I have always been a girl with a plan and when the plans changed I had a thought out reason why I was shifting directions. When I decided to go to the University of Arizona, I never second-guessed my choice and to this day it was the greatest decision of my life. Throughout senior year I jumped from wanting to get a job to wanting to go to graduate school and whenever I thought I figured it out, it changed. Every time my plans changed my grandparents told me not to worry about it because everything would work out exactly how they should and for whatever reason that was enough for my anxiety.
My grandparents have always been my voice of reason because they raised me since I was an infant. Between the bad days and the good days, they were always on my side. After graduation I moved home which I saw as my first of many blessings. Many people whom I attended college with would explain how their parents did not want them back home post graduation so knowing the doors at my childhood home remained wide open gave me enough confidence in my decision that timing would help me get where I needed to be, when I was fully ready.
I took a job at a local summer camp where I spent my days with four-year-old angels. Every day I would come home and tell my grandparents the stories that made up my day and we would laugh and smile at the dinner table and I truly believed everything was okay.
Once camp ended I knew it was time to get down to business with figuring out my future until one night, my grandfather fell. Now, this is not the first time he fell but at 3:00 AM, my grandmother, uncle and I got in the car with my grandfather and took him to the hospital an hour away. We talked, we laughed and despite my grandfathers bruised condition, he was in good spirits.
Days passed and my grandmother and I were back and fourth from the hospital and one day, I noticed my grandmother was too tired to go up so I volunteered to go alone. That was the day that I saw a man I did not recognize, that was not my happy go-lucky pop that I saw days prior. As the doctor began reading the numbers off, I felt myself get hot and the tears started to form, what was happening? The heart medicine was all off; the guy lying in front of me was not my grandfather. I lost it.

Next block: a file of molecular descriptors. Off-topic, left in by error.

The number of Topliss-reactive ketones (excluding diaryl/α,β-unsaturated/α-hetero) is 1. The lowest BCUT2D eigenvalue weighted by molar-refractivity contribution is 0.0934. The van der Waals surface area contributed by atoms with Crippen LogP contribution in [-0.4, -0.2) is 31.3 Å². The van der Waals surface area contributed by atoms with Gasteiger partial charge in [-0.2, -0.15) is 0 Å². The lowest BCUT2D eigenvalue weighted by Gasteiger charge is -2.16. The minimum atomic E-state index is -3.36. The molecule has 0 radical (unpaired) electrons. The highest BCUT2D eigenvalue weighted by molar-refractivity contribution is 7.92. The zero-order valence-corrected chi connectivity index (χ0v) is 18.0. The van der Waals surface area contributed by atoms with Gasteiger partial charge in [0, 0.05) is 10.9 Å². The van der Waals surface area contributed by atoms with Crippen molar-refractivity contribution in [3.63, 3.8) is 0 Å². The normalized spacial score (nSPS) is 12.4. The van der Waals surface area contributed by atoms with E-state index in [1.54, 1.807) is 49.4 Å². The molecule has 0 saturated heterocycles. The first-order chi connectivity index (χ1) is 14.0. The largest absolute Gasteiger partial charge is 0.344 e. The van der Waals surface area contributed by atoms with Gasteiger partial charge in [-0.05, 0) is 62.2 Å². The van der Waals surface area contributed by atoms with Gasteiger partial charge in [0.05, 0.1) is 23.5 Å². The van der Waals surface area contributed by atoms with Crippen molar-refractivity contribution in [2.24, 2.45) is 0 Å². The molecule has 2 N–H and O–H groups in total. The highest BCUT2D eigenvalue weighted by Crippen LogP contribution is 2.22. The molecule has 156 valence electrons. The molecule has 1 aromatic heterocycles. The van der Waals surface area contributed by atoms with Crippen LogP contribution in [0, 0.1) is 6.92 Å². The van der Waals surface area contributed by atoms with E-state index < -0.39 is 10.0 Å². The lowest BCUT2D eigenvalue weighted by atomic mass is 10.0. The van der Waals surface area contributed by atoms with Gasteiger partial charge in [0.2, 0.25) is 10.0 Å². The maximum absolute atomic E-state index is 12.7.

After a few weeks, things started to improve, he was moved to a rehabilitation facility where he tried to regain his strength, he tried eating again, his numbers were going in the right direction, we saw the light in his bright blue eyes. A month passed and there were some bad days followed by some good days followed by some confusing days. Days turned into weeks and weeks into months, I got calls for job interviews that I was excited to go to only to have to cancel them because something new was going on with my grandfather. My grandfather went to 5 different facilities, my car gained thousands of miles and after seventy days, I lost my best friend.
If there ever was a good time for something bad to happen, this was the time. I never thought I would be thankful for the jobs I did not get or the opportunities I passed up on, I never thought I would say goodbye to my best friend, my father figure for 22 years, the man I loved the most-but it happened.
I was never one to believe in blessings in disguise but how could I not believe in something so real. How could I not be grateful for the final seventy days of hand holding, stories, laughs and even tears that I got to share with you. The stigma associated with post graduation life is one that could make any college student anxious but I come to believe that the time comes and rushing into something that does not make you happy is not something I would wish on anyone. I have come to value living in the moment and understanding that even on the worst day of your life, some of the best days are not too far-gone. I would not trade the time spent with my grandfather for the most ideal job in the entire world because I am who I am, because of him and for that, I am eternally grateful.